Wednesday, February 9, 2011

On Record: 'Crux of food security lies in rainfed farming'

by Vibha Sharma
Founder of Gene Campaign Suman Sahai, recipient of the Padma Shri in the category of science and engineering, is an active voice on food security for the past many years. She is opposed to the UPA government’s Food Security Bill in the current form. Which is why, the announcement of the top government honour came as an "unexpected, but pleasant surprise" to her.

She speaks to The Tribune on the Padma Shri and about the food security legislation.


Q: Were you expecting the Padma Shri, the fourth highest civilian honour of India?
A: It is an unexpected but a pleasant surprise. Gene Campaign has been critical of government policies but whenever we have done we have also tried to provide an alternative. Ours has not been a vicious, meaningless criticism. We disagreed only because we wanted a better situation for farmers and food security. It is a wonderful feeling to know that the government has the capacity to recognise constructive criticism. The award is in recognition of our contribution to agriculture and farmers’ and community rights.

Q: Your views on the Food Security Bill being considered by the Government and the National Advisory Council are hardly charitable. What are your objections and what is the alternative?
A: The problem with the Bill is that it has skipped the first nine steps and jumped to the last one. A whole lot of people who have no idea about food security have taken over the agenda. Welfare is one part but if you do not ensure a proper atmosphere for farmers to grow more, how will you get that extra food for distribution?
Right now there is something drastically wrong with the farming sector. Half of the farming community wants to get out of it specifically because it is not remunerative. If farmers are not making enough money to be encouraged to stay in the business, it would be a ridiculously simple approach to come up with a binding legislation on food security.How will you get that extra food from? There is no surplus grain in the international market. Food security equals food sovereignty. Otherwise you will always be vulnerable to external forces. You have to come up with a bigger vision and start from step number one, growing enough food. Solutions are not exactly rocket from step number one, growing enough food. Solutions are not exactly rocket science. They are fairly obvious.

Q: What should be the plan of action before the government makes the final commitment?
A: First, agriculture has to be made sustainable for the farmer. Then there has to be a well-defined water policy, including one groundwater extraction. There is also no need to give free water or electricity to farmers who are not looking for freebies. They are more than willing to pay for conveniences you provide if they are making money.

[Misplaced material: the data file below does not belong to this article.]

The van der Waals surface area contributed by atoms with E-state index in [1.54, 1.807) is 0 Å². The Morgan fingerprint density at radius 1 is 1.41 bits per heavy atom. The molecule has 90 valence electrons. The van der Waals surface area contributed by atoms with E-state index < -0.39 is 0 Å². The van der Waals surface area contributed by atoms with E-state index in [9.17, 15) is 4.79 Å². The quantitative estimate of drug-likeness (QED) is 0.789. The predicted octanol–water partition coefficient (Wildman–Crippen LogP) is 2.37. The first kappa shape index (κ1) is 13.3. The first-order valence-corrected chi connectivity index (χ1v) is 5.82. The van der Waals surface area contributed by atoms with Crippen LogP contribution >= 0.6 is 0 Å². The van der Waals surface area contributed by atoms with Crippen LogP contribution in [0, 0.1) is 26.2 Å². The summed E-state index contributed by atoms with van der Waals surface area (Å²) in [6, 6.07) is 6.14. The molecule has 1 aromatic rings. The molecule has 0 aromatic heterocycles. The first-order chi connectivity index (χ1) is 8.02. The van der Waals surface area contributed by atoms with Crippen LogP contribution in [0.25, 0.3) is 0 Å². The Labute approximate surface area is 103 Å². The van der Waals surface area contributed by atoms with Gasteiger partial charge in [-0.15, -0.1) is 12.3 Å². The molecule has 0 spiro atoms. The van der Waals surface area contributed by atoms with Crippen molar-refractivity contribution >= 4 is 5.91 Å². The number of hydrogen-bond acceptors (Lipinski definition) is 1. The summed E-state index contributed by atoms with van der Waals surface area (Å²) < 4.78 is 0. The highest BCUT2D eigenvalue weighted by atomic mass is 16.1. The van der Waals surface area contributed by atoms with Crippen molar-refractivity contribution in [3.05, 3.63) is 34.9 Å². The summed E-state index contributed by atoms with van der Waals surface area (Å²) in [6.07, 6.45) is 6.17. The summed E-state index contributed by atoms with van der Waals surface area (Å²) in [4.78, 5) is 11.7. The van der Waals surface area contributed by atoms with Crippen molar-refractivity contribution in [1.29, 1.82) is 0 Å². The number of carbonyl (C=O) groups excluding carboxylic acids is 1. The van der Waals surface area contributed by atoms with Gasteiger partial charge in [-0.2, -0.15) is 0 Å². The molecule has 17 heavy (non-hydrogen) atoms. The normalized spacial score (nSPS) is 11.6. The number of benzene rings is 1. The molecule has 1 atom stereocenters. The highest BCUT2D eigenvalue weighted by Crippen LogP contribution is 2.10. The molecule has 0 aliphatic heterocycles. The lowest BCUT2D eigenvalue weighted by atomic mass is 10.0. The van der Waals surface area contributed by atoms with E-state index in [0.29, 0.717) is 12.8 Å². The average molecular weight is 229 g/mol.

If the farmer does find farming remunerative he will give up the production. If you want to make the country food secure, bring the water to rainfed area. The crux of food security lies in rainfed agriculture.
I strongly recommend shifting subsidy in urea to sustainable agriculture in rainfed areas. Solutions are neither complex nor cost-intensive. They are very simple, practical solutions, something that should have been implemented yesterday. The food security legislation currently is more like propaganda: it does not reflect the genuine desire to solve food problem. It is not a sustainable legislation.

Q: Punjab and Haryana farmers have been complaining of lowering of yields. What is your advice to them to increase productivity?
A: Move away from the current model of agriculture which has sucked out micronutrients of the soil without giving anything back in return. `A0As it is, the area is fairly arid and cultivating rice has just left a layer of concrete in places. Farmers should step back from this crazily intensive production system they have been following and improve the soil health.
Secondly, diversification does not mean growing kinnow. Rice and wheat have been taking away the same kind of nutrients. So, go back to oilseeds, pulses and other cereals. The soil has to be given an opportunity to recuperate. Pulses will put back some nutrients rice and wheat have been extracting. Also, reduce mechanisation.Farmers must realise that while they are building the soil health their rates of profit will go down but agriculture in this region has to take rest and then start off differently.

Source :The Tribune, 6 Feb, 2011


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  2. Dear Sumanji, Heartiest congratulations on receiving Padma Shree. This is in appreciation of an example of role of Scientist in mass movement you created by your contribution.

    In Central Institute of Educational Technology (CIET), NCERT we are celebrating 100th anniversary of International Women's Day (on 8th March) and would like to felicitate you. Could you pl send us email on

    Thanks and regards,

    Vasudha Kamat, Joint Director, CIET

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